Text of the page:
Banking giant HSBC paid a $765m (£582m) fine yesterday over allegations it deliberately sold “contaminated” mortgage-backed securities to investors in the period leading up to the financial crisis.
The US Department of Justice (DoJ) accused HSBC of intentionally “misrepresenting to investors” the quality of controversial residential mortgage-backed securities (RMBS), a type of loan that has been cited as a contribution factor in the 2008 financial crisis.
The DoJ alleged HSBC was made aware of the “abnormally large” and “alarmingly” high number of payment defaults, an indicator of potential forthcoming losses.
The agency further reported that one HSBC trader referred to an RMBS as a product that “will suck”, before the bank then sold it on.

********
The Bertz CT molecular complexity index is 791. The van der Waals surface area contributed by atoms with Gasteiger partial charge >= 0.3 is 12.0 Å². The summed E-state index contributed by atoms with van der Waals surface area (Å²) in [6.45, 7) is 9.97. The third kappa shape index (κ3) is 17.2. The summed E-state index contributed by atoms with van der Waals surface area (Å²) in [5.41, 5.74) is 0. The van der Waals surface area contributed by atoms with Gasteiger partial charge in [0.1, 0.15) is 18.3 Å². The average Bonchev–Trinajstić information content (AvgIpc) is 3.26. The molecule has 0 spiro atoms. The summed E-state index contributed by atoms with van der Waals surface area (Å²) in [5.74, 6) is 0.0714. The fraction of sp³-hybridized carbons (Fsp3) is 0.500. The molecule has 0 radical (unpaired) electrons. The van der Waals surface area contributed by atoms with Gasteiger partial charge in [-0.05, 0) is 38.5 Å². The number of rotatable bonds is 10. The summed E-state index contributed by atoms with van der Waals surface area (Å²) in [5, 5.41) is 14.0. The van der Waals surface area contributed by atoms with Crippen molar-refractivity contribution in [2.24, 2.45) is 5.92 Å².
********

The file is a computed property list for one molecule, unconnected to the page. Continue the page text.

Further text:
The bank said the agreement to enter into the financial settlement was made “without admitting liability or wrongdoing”.
HSBC USA chief executive Patrick Burke said: “Since the financial crisis, HSBC has been strengthening our culture, processes and internal controls to ensure fair outcomes for our clients.”
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